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Interview Preparation Guide

The following guide is a tool for applicants preparing for a job interview. Summarizing key points, the
following pages contain tips and best practices on the following areas:
Preparing Yourself
Dress for Success
Do's and Don'ts
Follow Up
Presenting Yourself
The Employer's Perspective
What Employers Look For
Responses to Interview Questions
Sample Questions
Preparation can be one of the most important phases of an interview - the better prepared, the more
confident and the greater the opportunities for success. The following are important points to

Write down the exact time and location of the interview, and keep this information. Know the
names and titles of the interview panel.
Know the department - what does it do? what are the goals? what are the competencies required to
be successful in the role? Before the interview, do some research. Prepare good questions and show
a genuine interest in the position. Information can be found on the website, newsletters, the
library, or by asking people knowledgeable in the area. Remember, you are assessing this as place to
work as well, that is very important when it comes to making decisions.
Be well prepared regarding:
possible interview questions;
the actual role and descriptions; ask for the job description
skills and accomplishments in relation to the job duties;
questions to ask;
the organization.
Arrive early. If kept waiting, don't let it make you nervous. Spend the time reading your resume and
research materials.
Be prepared for the possibility of testing, and be prepared for the possibility that this interview may
lead to another.
Dress for Success

While the ability to field questions and communicate skills successfully is indispensable, there are other
issues to be considered. An important component of the job interview is "dressing for success". Be sure
to present yourself in a professional manner. Seeing how others dress at the prospective place of
employment is also a good idea. Once you have gotten the job you may have the freedom to express
your personal style. Display a positive self-image; be confident, show energy and enthusiasm. First
impressions are important.

Do's and Don'ts

Keep things moving; keep the conversation geared to what you can contribute
Avoid discussions about personal problems. Focus on what you can do for the employer.
Think before you respond. It is quite acceptable to pause before responding in order to organize
your thoughts.
Don't give "yes" or "no" answers. One-liners are conversation stoppers. Elaborate appropriately
on your experience, your skills, and background.
Be a good listener; but if you are asked a question you don't understand, ask for clarification.
Always answer truthfully and tactfully, but dont interrupt.
Body language is important in the interview as good answers. Try to establish a connection with
the interview panel. Be calm and poised.
Pay attention to voice level: not too soft or too loud. Use the interviewer as your benchmark.
Establish a conversation with the interview panel.
Don't criticize your old job or manager, don't volunteer any negative information.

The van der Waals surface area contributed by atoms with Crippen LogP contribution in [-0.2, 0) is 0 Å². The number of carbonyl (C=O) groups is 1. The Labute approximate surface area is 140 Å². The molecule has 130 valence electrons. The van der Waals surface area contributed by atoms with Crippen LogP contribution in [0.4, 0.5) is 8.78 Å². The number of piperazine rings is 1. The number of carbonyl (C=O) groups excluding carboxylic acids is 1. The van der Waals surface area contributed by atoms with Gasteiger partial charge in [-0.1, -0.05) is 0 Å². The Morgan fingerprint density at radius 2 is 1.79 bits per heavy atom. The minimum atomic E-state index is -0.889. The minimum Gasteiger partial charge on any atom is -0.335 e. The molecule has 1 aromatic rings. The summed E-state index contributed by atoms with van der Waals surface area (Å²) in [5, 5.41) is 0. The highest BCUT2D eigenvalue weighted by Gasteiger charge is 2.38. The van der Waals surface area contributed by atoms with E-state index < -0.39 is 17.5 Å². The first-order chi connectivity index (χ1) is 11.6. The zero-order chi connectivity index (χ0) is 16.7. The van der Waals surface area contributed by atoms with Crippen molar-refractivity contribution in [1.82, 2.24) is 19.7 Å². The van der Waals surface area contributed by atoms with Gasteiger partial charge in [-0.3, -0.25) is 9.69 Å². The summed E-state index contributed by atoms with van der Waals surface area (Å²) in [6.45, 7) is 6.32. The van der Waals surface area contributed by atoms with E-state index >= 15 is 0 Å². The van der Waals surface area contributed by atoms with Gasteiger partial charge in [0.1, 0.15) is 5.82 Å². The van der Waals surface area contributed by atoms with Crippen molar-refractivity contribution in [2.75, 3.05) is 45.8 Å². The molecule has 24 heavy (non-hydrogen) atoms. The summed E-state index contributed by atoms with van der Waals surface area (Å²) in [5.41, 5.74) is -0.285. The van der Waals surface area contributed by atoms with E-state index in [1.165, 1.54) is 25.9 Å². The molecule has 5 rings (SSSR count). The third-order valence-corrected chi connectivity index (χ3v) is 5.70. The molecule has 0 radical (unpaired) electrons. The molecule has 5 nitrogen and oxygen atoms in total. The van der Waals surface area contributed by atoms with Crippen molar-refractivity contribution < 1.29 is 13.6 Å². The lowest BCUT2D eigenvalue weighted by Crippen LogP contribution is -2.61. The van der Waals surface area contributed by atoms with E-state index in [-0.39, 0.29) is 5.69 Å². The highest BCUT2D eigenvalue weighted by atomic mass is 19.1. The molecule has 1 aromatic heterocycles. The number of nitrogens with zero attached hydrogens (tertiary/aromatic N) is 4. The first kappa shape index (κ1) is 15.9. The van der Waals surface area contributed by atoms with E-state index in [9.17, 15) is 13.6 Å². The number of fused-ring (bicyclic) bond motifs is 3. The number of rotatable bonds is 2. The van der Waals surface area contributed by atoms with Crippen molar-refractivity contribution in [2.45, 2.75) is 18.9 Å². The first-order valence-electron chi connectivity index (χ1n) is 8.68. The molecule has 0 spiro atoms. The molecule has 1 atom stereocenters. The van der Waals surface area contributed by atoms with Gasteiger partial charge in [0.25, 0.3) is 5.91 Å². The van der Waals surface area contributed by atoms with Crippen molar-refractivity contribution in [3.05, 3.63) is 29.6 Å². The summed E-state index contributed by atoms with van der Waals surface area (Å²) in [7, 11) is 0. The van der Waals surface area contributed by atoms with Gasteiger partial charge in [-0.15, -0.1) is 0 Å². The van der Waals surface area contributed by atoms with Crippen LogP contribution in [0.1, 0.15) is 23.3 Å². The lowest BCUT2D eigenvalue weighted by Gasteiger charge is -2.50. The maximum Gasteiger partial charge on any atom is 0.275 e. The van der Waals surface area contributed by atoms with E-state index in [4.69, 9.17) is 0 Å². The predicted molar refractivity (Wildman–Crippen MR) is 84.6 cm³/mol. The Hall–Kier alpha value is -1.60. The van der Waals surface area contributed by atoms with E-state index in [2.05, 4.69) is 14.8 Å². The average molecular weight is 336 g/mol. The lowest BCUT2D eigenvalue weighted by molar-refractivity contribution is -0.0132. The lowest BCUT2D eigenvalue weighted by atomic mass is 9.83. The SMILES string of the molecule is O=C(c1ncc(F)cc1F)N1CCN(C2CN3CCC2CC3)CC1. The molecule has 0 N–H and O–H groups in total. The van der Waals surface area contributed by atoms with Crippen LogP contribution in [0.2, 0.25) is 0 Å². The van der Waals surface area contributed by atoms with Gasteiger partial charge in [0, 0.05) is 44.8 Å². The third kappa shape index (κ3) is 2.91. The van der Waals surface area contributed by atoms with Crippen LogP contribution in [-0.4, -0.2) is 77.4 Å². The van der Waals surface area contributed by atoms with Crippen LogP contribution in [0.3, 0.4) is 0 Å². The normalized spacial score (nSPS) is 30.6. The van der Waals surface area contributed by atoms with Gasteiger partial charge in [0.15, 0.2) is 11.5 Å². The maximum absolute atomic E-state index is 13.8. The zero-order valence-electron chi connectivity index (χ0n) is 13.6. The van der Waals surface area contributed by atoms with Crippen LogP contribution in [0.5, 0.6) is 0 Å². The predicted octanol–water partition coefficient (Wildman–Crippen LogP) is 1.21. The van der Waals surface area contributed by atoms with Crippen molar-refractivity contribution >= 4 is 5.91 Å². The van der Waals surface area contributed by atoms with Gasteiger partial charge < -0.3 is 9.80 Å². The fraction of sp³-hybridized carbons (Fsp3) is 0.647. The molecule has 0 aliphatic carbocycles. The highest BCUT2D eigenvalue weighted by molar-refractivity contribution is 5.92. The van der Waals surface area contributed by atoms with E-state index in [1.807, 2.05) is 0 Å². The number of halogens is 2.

Don't exaggerate or compare yourself to others or be untruthful
Ask well thought-out questions, remember you are assessing this as a place to work as well.
Acknowledge and thank each interviewer, thank any others who may have been of assistance.

Follow Up

Take notes immediately after the interview, including interviewers name, title, address, and
important information that may help to prepare for a second interview with the organization.
Reflect on the interview afterwards; use it as a learning opportunity.
Write a sincere, straight-forward thank you letter or e-mail for the interview. Recap your skills.
Use common sense and good judgment in timing any follow-up.
Prepare for rejection. If notified that you have not received the position, try to get some
feedback. If not qualified, ask if there are positions with the organization for which you are
qualified. Try to keep communication with the organization open to better the chances for
future positions.

The Employer's Perspective

The following is a summary of skill areas which employers consider important:
Knowledge of the Role and Organization:
Show you have read the job description, and are clear on the position goals and responsibilities; be
clear on the competencies required for success
Described similar jobs held and how this role fits with your career path
Express interest in working with the organization and why you applied
Research the department. Employers are impressed with applicants who take the time to learn
something about them and how they can contribute to the goals and objectives. This is helpful to
you in determining if the role matches your values and career goals.
Ability to Learn Quickly:
Discuss any training achievements; demonstrate your commitment to professional development
Express willingness to learn from supervision, coaches, mentors and further develop your skill set

Self Confidence/Positive Attitudes:
Demonstrate initiative in taking on projects and assignments
Show initiative, energy, and engagement in getting the work accomplished
Be on time for the interview.
Demonstrate ability and willingness to get work done
Follow through with information requested by the employer, (e.g., references, portfolio).